Secured Investment canceled weekly real estate webinars two years ago, and some purchasers have yet to receive any of the promised promotional materials or business cards, DFI alleges.

The state agency also alleges Arnold has claimed that the average deal pays participants in the referral program $1,500, although Secured Investment failed to provide purchasers with documentation to back up that claim.

DFI also says, “Lee Arnold guarantees purchasers that if they do not double their initial payment of $997 within 12 months, then Secured Investment Corp. will write the purchaser a check for $1,994.”

The guarantee, however, fails to disclose how Secured Investment would finance refunds, the agency says.

Secured Investment also fails to disclose the percentage of purchasers who make money off the referral program, DFI says.

Sarason says business opportunity sellers also are required to disclose litigation history, and Lee Arnold has failed to disclose his.

Litigation involving Arnold includes a 2009 civil suit in Utah in which he was named as a defendant in a complaint alleging misappropriation of funds, the notice states, adding that the parties settled the case out of court in 2012.

“Both Lee Arnold and Secured Investment Corp have failed to disclose to purchasers this past litigation and would have been required to list it in a business opportunity disclosure document,” DFI says.

Arnold claims the Utah suit was filed by investors who lost value in their investments due to the nationwide dive in the real estate market during the recession. He says the parties settled when he deeded properties over to the plaintiffs.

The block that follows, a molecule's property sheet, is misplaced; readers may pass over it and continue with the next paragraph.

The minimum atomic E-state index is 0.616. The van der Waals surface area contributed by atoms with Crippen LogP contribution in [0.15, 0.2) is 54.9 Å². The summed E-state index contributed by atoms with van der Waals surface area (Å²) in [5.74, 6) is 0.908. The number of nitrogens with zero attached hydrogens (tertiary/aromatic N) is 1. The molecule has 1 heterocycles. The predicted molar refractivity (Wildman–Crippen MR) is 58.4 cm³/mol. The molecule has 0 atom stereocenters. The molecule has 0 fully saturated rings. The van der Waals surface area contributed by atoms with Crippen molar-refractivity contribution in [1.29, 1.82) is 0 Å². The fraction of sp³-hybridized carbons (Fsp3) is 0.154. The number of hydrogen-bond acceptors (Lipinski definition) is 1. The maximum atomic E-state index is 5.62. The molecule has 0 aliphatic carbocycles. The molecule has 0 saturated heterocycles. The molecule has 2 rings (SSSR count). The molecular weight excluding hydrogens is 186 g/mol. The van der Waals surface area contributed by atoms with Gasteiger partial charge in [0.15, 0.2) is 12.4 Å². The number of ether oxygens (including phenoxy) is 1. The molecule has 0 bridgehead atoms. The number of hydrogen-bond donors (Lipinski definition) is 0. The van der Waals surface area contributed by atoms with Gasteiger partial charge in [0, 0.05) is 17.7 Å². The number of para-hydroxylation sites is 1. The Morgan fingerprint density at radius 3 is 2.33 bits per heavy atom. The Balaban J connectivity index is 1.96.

Arnold says the DFI’s issue with Secured Investment has to do with the product and pricing more than the company.

He contends the Business Opportunity Fraud Act applies only to opportunities with a buy-in cost of $300 or more. The lender-borrower referral program represents less than $100 of the total Private Money Exchange buy-in, making it exempt from the act, he asserts.

Arnold says DFI issued the notice of charges “without calling us about the reality.” He adds, “It could have been cleared with a simple phone call. We never had any impression that Washington state didn’t like or didn’t deem it appropriate.”

Sarason says Secured Investment has requested a hearing to present its defense and also has waived its right to have the hearing within 90 days of receiving the notice.

“Since we’re thinking about working out a settlement, we didn’t want to set a hearing right away,” she says.

That doesn’t mean that Secured Investment can continue offering unregistered business opportunities in the meantime, because DFI already has determined that the program violates the Business Opportunity Fraud Act, she says.

Secured Investment opened its first retail branch under the Cogo Capital brand here in 2012, followed by branches in Coeur d’Alene and Southern California.

Earlier this year, the Spokane branch manager told the Journal three people were employed in the office and Cogo Capital expected to hire three more people here this year.

At that time, Cogo Capital’s training office was at Secured Investment’s headquarters building at 1121 E. Mullan in Coeur d’Alene.

Cogo Capital also had touted plans to open six franchise locations in 2014 with target markets including Seattle, Salt Lake City, Chicago, and Orlando, Fla.

The company’s stated goal was to open 100 Cogo Capital offices nationwide within five years, generating $1 billion in loans annually.

While the franchise plan hasn’t yet come to fruition, Arnold says Secured Investment and its affiliates now have 48 employees in Coeur d’Alene, up from 46 employees in Coeur d’Alene and Spokane combined earlier this year.

As of last week, Secured Investment, had an A rating with the Spokane-based Better Business Bureau of Eastern Washington, North Idaho & Montana on a scale ranging from A-plus to F.

The BBB website lists four complaints lodged against the company in the last three years, and Secured Investment has presented offers of resolution for all of them, the nonprofit says.

Mike McLean
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Deputy Editor Mike McLean has worked his entire journalism career in the Inland Northwest. Mike, who also lives to reel in fish and crank up music, has worked for the Journal since 2006.